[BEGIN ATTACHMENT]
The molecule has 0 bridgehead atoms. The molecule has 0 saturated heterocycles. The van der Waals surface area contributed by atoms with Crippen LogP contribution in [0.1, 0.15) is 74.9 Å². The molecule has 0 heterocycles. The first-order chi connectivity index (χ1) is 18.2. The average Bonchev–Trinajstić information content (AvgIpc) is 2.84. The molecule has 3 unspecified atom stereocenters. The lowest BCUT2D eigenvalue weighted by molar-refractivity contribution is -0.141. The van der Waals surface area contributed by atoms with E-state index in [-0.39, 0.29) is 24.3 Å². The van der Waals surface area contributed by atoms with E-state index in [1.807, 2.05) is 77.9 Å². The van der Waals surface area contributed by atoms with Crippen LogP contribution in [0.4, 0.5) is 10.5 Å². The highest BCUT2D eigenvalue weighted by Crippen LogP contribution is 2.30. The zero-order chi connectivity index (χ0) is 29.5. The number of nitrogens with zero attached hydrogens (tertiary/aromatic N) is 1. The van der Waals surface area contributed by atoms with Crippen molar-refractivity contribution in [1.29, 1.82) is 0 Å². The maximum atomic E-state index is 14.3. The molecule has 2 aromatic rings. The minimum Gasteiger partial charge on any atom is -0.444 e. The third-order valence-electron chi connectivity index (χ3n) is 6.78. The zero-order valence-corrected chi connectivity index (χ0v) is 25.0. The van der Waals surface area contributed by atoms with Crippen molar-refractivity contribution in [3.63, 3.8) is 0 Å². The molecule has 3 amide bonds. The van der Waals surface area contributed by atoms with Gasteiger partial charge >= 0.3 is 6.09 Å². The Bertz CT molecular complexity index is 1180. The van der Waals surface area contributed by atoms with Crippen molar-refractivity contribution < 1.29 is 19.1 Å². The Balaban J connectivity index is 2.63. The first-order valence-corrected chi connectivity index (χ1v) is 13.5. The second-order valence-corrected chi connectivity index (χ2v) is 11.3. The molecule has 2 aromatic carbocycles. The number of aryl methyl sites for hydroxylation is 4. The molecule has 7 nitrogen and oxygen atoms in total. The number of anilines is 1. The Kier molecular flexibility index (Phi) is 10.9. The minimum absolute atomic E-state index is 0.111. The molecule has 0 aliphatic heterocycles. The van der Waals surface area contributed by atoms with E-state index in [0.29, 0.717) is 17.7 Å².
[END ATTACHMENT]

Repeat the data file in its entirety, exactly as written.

The molecule has 0 bridgehead atoms. The molecule has 0 saturated heterocycles. The van der Waals surface area contributed by atoms with Crippen LogP contribution in [0.1, 0.15) is 74.9 Å². The molecule has 0 heterocycles. The first-order chi connectivity index (χ1) is 18.2. The average Bonchev–Trinajstić information content (AvgIpc) is 2.84. The molecule has 3 unspecified atom stereocenters. The lowest BCUT2D eigenvalue weighted by molar-refractivity contribution is -0.141. The van der Waals surface area contributed by atoms with E-state index in [-0.39, 0.29) is 24.3 Å². The van der Waals surface area contributed by atoms with E-state index in [1.807, 2.05) is 77.9 Å². The van der Waals surface area contributed by atoms with Crippen LogP contribution in [0.4, 0.5) is 10.5 Å². The highest BCUT2D eigenvalue weighted by Crippen LogP contribution is 2.30. The zero-order chi connectivity index (χ0) is 29.5. The number of nitrogens with zero attached hydrogens (tertiary/aromatic N) is 1. The van der Waals surface area contributed by atoms with Crippen molar-refractivity contribution in [1.29, 1.82) is 0 Å². The maximum atomic E-state index is 14.3. The molecule has 2 aromatic rings. The minimum Gasteiger partial charge on any atom is -0.444 e. The third-order valence-electron chi connectivity index (χ3n) is 6.78. The zero-order valence-corrected chi connectivity index (χ0v) is 25.0. The van der Waals surface area contributed by atoms with Crippen molar-refractivity contribution in [3.63, 3.8) is 0 Å². The molecule has 3 amide bonds. The van der Waals surface area contributed by atoms with Gasteiger partial charge >= 0.3 is 6.09 Å². The Bertz CT molecular complexity index is 1180. The van der Waals surface area contributed by atoms with Crippen molar-refractivity contribution < 1.29 is 19.1 Å². The Balaban J connectivity index is 2.63. The first-order valence-corrected chi connectivity index (χ1v) is 13.5. The second-order valence-corrected chi connectivity index (χ2v) is 11.3. The molecule has 2 aromatic carbocycles. The number of aryl methyl sites for hydroxylation is 4. The molecule has 7 nitrogen and oxygen atoms in total. The number of anilines is 1. The Kier molecular flexibility index (Phi) is 10.9. The minimum absolute atomic E-state index is 0.111. The molecule has 0 aliphatic heterocycles. The van der Waals surface area contributed by atoms with E-state index in [0.29, 0.717) is 17.7 Å².